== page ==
Progress Report #5

State Restored!

That about describes everything about Copper right now, for the most part. The Copper interpreter was originally a state machine and the new version isn’t any different in that regard. But the “state restored” in this case primarily refers to the fact that everything I had in the original version of the interpreter has been restored in the new version including all the built-in functions. That means I’m back to where I was about 5 weeks ago, but this time, I have what I believe to be a MUCH faster interpreter, though I have yet to benchmark it. (Ok, so the ability to run Copper functions outside of Copper has not been finished and I’ll talk about that.)

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Progress Report #4

Transition complete. There are now 3 branches: fn, Bobcat, and master (also known as “Cheetah”). I’m hoping that the new code-base in Cheetah will prove to be much faster than the original design. All things considered, I knew I had designed a slow system. It was effective and relatively easy to maintain, and the new system is likely to be slightly more challenging. :/ However, I maxed out what I was going to get out of the old design. The processing code was very bulky with tons of methods dedicated to it. I spoke about its task system in a previous post, which should have been published a long time ago, but now is as good a time as ever to compare it with the new system. The new system (the new engine, that is) has a separate parsing and execution system, reducing the primary execution sector (the methods doing the repetitive operations) to only a handful of methods.

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The Task Processing Model – Branch Bobcat

ATTENTION: This applies to the first two branches of Copper, known as “fn” (original, using “fn” for function start syntax) and “Bobcat” (the version to begin using the square bracket syntax). The task-processing system has been replaced in the new master branch known as “Cheetah”.

Copper is a very simple language. Unsurprisingly, the language requires a number of little quirks on the backside that make the model I’ve chosen for processing tokens to look like gold in hindsight. … Maybe I’ve just done this before and learned from experience. 😉

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Progress Report #3

Sometimes the easiest way to see if something will work is to start coding it, writing down ideas as you go. The adage is 100 hours of programming will save you 10 hours of planning. That can be very true, but sometimes it isn’t possible to figure out if an idea will work until you try putting it together in code. You’re going to need to write some pseudo code, and you may get to the point where you’re just writing code.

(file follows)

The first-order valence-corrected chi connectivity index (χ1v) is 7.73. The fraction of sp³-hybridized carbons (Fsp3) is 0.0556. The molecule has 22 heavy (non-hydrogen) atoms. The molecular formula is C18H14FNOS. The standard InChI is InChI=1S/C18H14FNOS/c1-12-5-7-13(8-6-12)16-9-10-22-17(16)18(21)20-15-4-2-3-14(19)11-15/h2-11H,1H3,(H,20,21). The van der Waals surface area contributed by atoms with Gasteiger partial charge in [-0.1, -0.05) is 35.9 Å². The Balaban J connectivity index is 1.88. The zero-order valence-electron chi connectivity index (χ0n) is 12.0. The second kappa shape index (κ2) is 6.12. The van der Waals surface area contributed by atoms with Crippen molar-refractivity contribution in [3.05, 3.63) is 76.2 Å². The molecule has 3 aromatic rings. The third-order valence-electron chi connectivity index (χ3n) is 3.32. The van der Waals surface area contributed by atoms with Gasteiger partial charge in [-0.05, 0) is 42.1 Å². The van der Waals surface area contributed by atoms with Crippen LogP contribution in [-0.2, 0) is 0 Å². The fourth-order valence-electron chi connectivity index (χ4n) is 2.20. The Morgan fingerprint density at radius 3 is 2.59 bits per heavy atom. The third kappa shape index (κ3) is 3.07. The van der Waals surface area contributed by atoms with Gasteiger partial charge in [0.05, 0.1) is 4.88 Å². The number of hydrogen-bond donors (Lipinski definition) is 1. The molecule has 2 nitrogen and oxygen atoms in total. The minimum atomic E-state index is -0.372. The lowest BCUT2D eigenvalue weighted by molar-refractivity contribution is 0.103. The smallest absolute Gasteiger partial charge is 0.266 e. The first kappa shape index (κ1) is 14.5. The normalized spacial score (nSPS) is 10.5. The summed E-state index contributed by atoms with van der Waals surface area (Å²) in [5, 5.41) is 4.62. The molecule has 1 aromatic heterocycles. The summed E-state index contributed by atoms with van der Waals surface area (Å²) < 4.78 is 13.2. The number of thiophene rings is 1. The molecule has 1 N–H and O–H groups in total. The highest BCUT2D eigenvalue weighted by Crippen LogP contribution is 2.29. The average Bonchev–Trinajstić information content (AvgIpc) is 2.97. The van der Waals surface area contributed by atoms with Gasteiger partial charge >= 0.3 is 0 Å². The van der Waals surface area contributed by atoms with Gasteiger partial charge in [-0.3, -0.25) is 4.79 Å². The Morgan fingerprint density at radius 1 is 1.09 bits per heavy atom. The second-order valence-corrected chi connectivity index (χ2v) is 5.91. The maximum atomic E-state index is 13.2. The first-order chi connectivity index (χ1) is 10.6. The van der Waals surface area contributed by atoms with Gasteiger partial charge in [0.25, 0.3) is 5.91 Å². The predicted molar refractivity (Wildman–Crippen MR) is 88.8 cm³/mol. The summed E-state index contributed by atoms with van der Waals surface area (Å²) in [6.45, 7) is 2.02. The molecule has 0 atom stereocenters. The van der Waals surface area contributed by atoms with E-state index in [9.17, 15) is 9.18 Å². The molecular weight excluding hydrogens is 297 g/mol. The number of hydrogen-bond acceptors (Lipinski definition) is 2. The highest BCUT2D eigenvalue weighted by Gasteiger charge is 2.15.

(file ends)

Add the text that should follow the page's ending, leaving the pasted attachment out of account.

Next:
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benchmarking the branches

Before going too far, I wanted to test the speed differences in the two branches to see how much of a different “fn” makes in speed and if it even merits consideration. For this, I would need a lengthy test, but to ensure that the data is reasonably comparable, I needed code that was about the same in time for both branches. Hence, I created a looping test that merely iterates an integer and outputs the speed. The times for both branches should be different by no more than a small amount. If that amount happens to be equal to or greater than the difference in times for a test comparing the usage of “fn” to not, then either the test isn’t time-consuming enough, or the time cost for function construction doesn’t outweigh the cost elsewhere, or – a stretch – there really is no difference because the clock() stinks, at least on my PC. The clock() can be shown as reliable by getting consistent clock times, so any times that are greater than the clock-time variance are significant times. That makes only the first or second options viable.

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